After the long filming time of Casanova Fellini wanted to shoot something small, cheap. He found a topic that deeply touched him in the current political situation in Italy. When the Christian Democrat and Prime Minister Aldo Moro wanted to sign a solidarity pact with the Communist Party (PCI) to solve the problem of the economic crisis, he was kidnapped on March 16, 1978 by a command of the left-wing terrorist underground organization Red Brigades and died 55 days later The trunk of a Renault found near the Communist Party headquarters. Fellini's Prova d'orchestra - orchestral rehearsal is possibly the most political film of his career. For Fellini, the orchestra was a metaphor for the whole world and humanity. Filming began in May 1978 and lasted just four weeks. The box office result was negligible, but all reviews were positive.

Fellini's City of Women is the illustrated dream of a man (played magnificently by Marcello Mastroianni ) who gets lost in search of the ideal woman. The film opened in Fellini's sixtieth year and received critical acclaim.


Fellini's next project E la nave va - Fellini's Ship of Dreams is an associative allusion to the outbreak of the First World War and, as Fellini said: “… an attempt to lock a group of people on a journey into the void, that is, at sea. But it could also… ”. E la nave va was presented in Venice in 1983. The reactions to the film were positive - Ingmar Bergman watched the film alone in the basement of the Palazzo, which Fellini particularly flattered.

In 1984 Fellini traveled to Los Angeles and Mexico to research a Latin American scholar . On his return he wrote the synopsis Die Reise nach Tulun . In October 1984 filming began on Ginger and Fred . The film is a settlement with the soulless television world and underlines Fellini's statements and legal actions against the bottomless proliferation of private television in Italy at the end of the 1970s. While it was being completed, he was admitted to a clinic for malaise and the first screening had to be postponed. It was released in France in January 1986. When Fellini was just released from the hospital in 1985 when Ginger and Fred were finished, he received the Golden Lion in Venice for his life's work . In 1987 he continued his cinematic work with Intervista , a self-portrait in which he plays himself and tells about his life and work.


Fellini's tomb. Sculpture: La Grande Prua by A. Pomodoro

Fellini's twenty-fourth and last film, which he directed at the age of 70, is entitled La Voce della Luna - The Voice of the Moon and is about the moonstruck Salvini ( Roberto Benigni ) who prowls around at night and listens to mysterious voices.

In 1993 Federico Fellini received the Oscar of Honor . He died on October 31, 1993 of complications from a heart attack. The residents of Rimini built a grave of honor for him on the Cimitero Monumentale di Rimini , in which his wife and child will later be buried. The grave monument is the sculpture La Grande Prua created by Arnaldo Pomodoro . A year later the Fondazione Federico Fellini Foundation was established.



  • 1942: Avanti c'è posto… - Director: Mario Bonnard
  • 1942: I cavalieri del deserto - Director: Gino Talamo, Osvaldo Valenti
  • 1942: Quarta pagina - Director: Nicola Manzari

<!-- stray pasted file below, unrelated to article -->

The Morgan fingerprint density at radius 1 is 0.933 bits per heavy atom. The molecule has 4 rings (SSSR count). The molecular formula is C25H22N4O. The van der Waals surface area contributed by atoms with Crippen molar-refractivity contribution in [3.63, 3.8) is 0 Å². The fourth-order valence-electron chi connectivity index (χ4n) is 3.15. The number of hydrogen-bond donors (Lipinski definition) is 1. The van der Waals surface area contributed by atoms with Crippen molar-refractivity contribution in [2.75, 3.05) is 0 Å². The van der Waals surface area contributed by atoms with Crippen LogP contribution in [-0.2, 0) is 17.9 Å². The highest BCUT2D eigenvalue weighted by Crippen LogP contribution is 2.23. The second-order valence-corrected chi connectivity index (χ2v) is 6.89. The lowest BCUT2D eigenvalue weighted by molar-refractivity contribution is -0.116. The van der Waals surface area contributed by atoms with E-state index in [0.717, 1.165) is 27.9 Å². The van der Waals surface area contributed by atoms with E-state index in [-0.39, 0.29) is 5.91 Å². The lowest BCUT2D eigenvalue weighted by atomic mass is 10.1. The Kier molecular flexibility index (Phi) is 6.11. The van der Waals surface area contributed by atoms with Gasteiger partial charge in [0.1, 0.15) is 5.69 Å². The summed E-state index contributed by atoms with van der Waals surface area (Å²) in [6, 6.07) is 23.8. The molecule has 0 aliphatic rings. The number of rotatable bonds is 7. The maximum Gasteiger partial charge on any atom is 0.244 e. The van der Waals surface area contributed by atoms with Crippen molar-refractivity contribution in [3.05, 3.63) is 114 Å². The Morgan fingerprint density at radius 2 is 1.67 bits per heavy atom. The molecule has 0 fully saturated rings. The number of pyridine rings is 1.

• 1943: L'ultima carrozzella - Director: Mario Mattòli
  • 1943: Campo de 'fiori - Director: Mario Bonnard
  • 1945: Rome, open city (Roma, città aperta) - Director: Roberto Rossellini
  • 1946: Paisà - Director: Roberto Rossellini
  • 1947: The crime of Giovanni Episcopo (Il delitto di Giovanni Episcopo) - directed by Alberto Lattuada
  • 1948: Amore (L'amore) - Director: Roberto Rossellini
  • 1948: Without Mercy (Senza pietà) - Director: Alberto Lattuada
  • 1949: In the name of the law (In nome della legge) - directed by Pietro Germi
  • 1950: Way of Hope (Il cammino della speranza) - Director: Pietro Germi

Script and direction


  • Federico Fellini Collection. German / Italian, distribution: Arthaus , 2011, 10 DVDs


  • In Fellini's footsteps. Documentary, Switzerland, France 2013, 75:30 min., Script and director: Gérald Morin, production: Artemis Films Productions, RSI , SRG SSR , arte , first broadcast: October 29, 2013 on arte, table of contents with video excerpt from arte.
    Also ran on January 18, 2020 in 3sat ( table of contents at 3sat )
  • Portrait of Frederico Fellini. Documentary, Germany 1993, 45 min., Script and director: Birgitta Ashoff, production: NRD and arte

honors and awards

In addition, Fellini's directorial work La Strada (1957), The Nights of Cabiria (1958), Eight and Half (1964) and Amarcord (1975) each received an Oscar in the category of Best Foreign Language Film . La Strada (1956), The Sweet Life (1961), Eight and Half (1963) and Julia and the Ghosts (1965) were also awarded the New York Film Critics Circle Award in the same category , La Strada (1956), Eight and a half (1964) and Amarcord each received the Danish Bodil for Best European Film .

Literature, sources

To life and work
Interviews and discussions
  • Federico Fellini: The Book of Dreams. Translated from the Italian by Christel Galliani. Collection Rolf Heyne, Munich 2008, ISBN 978-3-89910-374-8 .
  • Gero von Boehm : Federico Fellini. October 19, 1984 . Interview in: Encounters. Images of man from three decades . Collection Rolf Heyne, Munich 2012, ISBN 978-3-89910-443-1 , pp. 61-68.

Web links

Commons : Federico Fellini  - collection of images, videos and audio files

Individual evidence

  1. Source: Tullio Kezich : Federico Fellini: His Life and Work , 2006, in: Google Bücher , p. 74, accessed on November 4, 2013.
  2. cf. Chandler, p. 388.
  3. a b c Chandler, p. 388.
  4. ^ American Academy of Arts and Sciences. Book of Members ( PDF ). Retrieved April 2, 2016